Matthew McConaughey Is Now A Full-Time Film Professor At The University of Texas And You Can Take His Classes

Alfie PowellAlfie Powell in News, Weird
Published 29.08.19

Matthew McConaughey is now a full-time film professor at the university of Texas, where he used to study, which is just bizarre…

There used to be a time where Matthew McConaughey was a bit of a joke in Hollywood; a sort of younger Nicholas Cage who would take literally any job.

I don’t know if any of you remember this, but in 2003 the Texan actor starred as the lead in a film called Tiptoes, where he got Kate Beckinsale pregnant and when he introduced her to his family, it turned out he was a genetic anomaly because he was the only one who wasn’t a dwarf.


Literally everyone in his family was a dwarf – including Gary Oldman, who played his brother – and genuinely, I’m not making this up, the main plot driver was whether Kate Beckinsale and Matthew McConaughey would want to raise the child if it turned out to be a dwarf.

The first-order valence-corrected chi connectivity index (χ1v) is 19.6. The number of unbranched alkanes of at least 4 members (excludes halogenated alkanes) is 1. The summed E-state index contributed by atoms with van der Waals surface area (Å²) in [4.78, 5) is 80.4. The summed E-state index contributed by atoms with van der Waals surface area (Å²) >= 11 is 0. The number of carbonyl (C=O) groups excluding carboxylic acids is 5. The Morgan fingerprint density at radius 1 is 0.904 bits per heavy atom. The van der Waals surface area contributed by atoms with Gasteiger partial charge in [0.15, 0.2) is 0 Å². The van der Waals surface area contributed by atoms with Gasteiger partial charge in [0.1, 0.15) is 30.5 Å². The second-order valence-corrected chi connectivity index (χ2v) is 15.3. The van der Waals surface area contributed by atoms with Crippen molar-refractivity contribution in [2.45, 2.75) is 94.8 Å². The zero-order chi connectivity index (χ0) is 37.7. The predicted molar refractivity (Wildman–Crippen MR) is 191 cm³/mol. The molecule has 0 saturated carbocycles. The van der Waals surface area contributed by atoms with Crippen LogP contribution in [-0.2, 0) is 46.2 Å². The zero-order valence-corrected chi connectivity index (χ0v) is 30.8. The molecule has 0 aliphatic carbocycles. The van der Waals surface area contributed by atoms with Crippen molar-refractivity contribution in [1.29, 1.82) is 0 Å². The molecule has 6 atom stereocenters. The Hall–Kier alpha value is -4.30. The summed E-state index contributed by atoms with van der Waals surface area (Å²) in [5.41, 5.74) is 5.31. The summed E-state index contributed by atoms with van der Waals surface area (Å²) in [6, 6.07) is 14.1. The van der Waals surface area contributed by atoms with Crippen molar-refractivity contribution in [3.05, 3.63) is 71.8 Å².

Now he has an Oscar! And he’s a professor of film at a fairly prestigious university!

I think we all know what’s the thank for the turnaround in McConaughey’s career and that’s clearly Tropic Thunder where he played Ben Stiller’s agent.

As I mentioned before though, the University of Texas in Austin has added the actor to its faculty list as a “professor of practice.” We’re a long way from Tiptoes, Matthew.


The Moody college at Texas announced the news on Twitter yesterday (Wednesday 28th August) to some avail:

Which university did Matthew McConaughey go to?

The actor graduated from the University of Texas back in 1993 and has since visited the campus a number of times. In 2016 he won the hearts of many by driving a collection of students home in a golf buggy as part of the university’s safe-ride program.

Good kid.


What lessons can Matthew McConaughey teach you?

Naturally, the 49-year-old actor will join the department of Radio-Television-Film.

McConaughey was first brought in to teach “Script to Screen” classes where, alongside Scott Rice, he helped create the syllabus for the lesson which he will continue to teach as a full-time professor.

The 49-year-old told UT News:

It’s the class I wish I would have had when I was in film school. Working in the classroom with these students gives me a chance to prepare them.

Making movies, turning words on paper into film, is both a science and art — no matter the time or generation. The elements of truth and genuine joy for the process are timeless. That will always be our classroom focus.”

Good on him.

Images via Twitter, Getty